Tsunoda apologetic over pit lane crash in Montreal, as Gasly says AlphaTauri were 'too slow'
An apologetic Yuki Tsunoda admitted he’d pushed too hard on his exit from the pit lane at this weekend's Canadian Grand Prix, after the AlphaTauri racer crashed into the barrier at the pit exit as he attempted to re-join the race.
Tsunoda started the race in 20th after his AlphaTauri AT03 was fitted with a series of new power unit components. Tsunoda managed to make his way through the field and was at once stage sitting as high as 10th.
But on Lap 47, Tsunoda came into the pit lane for his second stop of the race, putting on another set of hard tyres. And as he made his way onto the track, the Japanese racer crashed into the barrier at the pit exit at Turn 2. And Tsunoda provided an explanation as to what happened.
“I’ve already been to the garage to apologise to all the team,” said Tsunoda. “I just pushed too much on pit exit and unfortunately, I went into the wall. The pace was good today, and we’d made a strong recovery up until that point, even if it was hard to overtake, so I’m disappointed with that ending.”
Tsunoda was then asked if their were any positives he could take from his first race in Canada, to which he said: “The pace was good, I think, to come back from FP2 [where Tsunoda finished P17] when we didn’t have that much pace. We recovered from that.”
Pierre Gasly in the other AlphaTauri finished the race in 14th, and the French driver, who had come into the weekend harbouring hopes of finishing in the points – following a P5 finish a week ago in Baku – was downbeat by his car’s lack of performance, and believes they need to find a solution to their issues ahead of Silverstone.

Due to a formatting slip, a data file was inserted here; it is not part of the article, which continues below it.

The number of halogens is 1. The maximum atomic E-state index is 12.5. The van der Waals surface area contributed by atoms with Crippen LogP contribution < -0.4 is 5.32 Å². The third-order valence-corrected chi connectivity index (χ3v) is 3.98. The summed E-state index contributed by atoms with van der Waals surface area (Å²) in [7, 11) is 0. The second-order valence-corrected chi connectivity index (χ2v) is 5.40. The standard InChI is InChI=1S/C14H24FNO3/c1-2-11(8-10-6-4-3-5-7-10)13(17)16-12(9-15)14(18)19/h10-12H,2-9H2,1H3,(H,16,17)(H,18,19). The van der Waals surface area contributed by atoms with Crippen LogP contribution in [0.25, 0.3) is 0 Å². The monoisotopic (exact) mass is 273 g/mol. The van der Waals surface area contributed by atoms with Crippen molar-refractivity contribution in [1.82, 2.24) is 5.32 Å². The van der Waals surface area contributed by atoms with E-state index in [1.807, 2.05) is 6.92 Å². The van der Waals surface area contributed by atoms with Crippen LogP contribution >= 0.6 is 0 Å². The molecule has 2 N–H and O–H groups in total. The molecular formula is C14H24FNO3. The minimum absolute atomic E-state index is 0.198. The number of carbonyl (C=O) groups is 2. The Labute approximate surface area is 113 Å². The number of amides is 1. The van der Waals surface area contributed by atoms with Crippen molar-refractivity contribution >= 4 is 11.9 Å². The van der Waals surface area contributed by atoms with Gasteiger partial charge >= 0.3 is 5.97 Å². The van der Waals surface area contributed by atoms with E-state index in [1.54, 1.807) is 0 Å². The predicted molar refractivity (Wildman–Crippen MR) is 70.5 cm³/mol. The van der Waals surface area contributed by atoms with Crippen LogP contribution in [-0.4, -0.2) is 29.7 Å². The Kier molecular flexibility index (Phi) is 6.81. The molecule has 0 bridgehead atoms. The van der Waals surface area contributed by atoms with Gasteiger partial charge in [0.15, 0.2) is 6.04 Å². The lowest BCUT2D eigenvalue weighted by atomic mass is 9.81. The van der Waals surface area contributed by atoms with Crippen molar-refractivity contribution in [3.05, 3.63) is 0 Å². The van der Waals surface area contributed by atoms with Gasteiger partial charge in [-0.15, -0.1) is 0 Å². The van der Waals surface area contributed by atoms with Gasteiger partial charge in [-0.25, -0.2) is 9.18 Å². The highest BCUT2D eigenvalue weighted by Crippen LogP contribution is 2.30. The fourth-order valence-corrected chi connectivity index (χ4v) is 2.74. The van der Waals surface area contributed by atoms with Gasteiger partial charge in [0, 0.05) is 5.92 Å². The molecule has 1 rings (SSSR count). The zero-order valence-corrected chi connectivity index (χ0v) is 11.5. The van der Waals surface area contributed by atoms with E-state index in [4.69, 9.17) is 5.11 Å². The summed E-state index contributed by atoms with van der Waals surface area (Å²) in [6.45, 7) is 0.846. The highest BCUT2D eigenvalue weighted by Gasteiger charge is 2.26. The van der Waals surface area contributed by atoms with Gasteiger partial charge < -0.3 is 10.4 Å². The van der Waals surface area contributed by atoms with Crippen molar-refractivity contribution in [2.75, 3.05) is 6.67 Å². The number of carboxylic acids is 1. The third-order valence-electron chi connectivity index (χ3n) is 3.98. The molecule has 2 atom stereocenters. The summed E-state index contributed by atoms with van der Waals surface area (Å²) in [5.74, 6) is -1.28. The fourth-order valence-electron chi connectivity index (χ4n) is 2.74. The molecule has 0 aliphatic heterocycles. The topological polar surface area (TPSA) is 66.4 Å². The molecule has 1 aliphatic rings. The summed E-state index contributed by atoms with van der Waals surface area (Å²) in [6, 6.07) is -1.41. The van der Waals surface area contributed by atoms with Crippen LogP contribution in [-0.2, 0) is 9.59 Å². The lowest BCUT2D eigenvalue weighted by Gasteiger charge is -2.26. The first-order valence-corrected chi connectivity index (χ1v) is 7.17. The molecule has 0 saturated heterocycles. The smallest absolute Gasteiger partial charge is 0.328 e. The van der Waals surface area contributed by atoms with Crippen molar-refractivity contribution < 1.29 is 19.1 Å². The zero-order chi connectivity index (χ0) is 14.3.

“We’re just way too slow so not a very entertaining day,” said Gasly. “Starting the race out of position, we thought we’d go for a different strategy, so we pitted a bit earlier, but it didn’t really make much of a difference. We were struggling a lot with grip, sliding around a lot in these conditions, and we just didn’t have the pace to fight in the top 10.
“We will have to analyse everything, but objectively we were just too slow in the race. Likewise, we didn’t get lucky with the Virtual Safety Car, but at the end of the day it wouldn’t have changed our end result that much. We need to use the gap now to work out what we could’ve done better, so we can arrive in Silverstone as best prepared as possible.”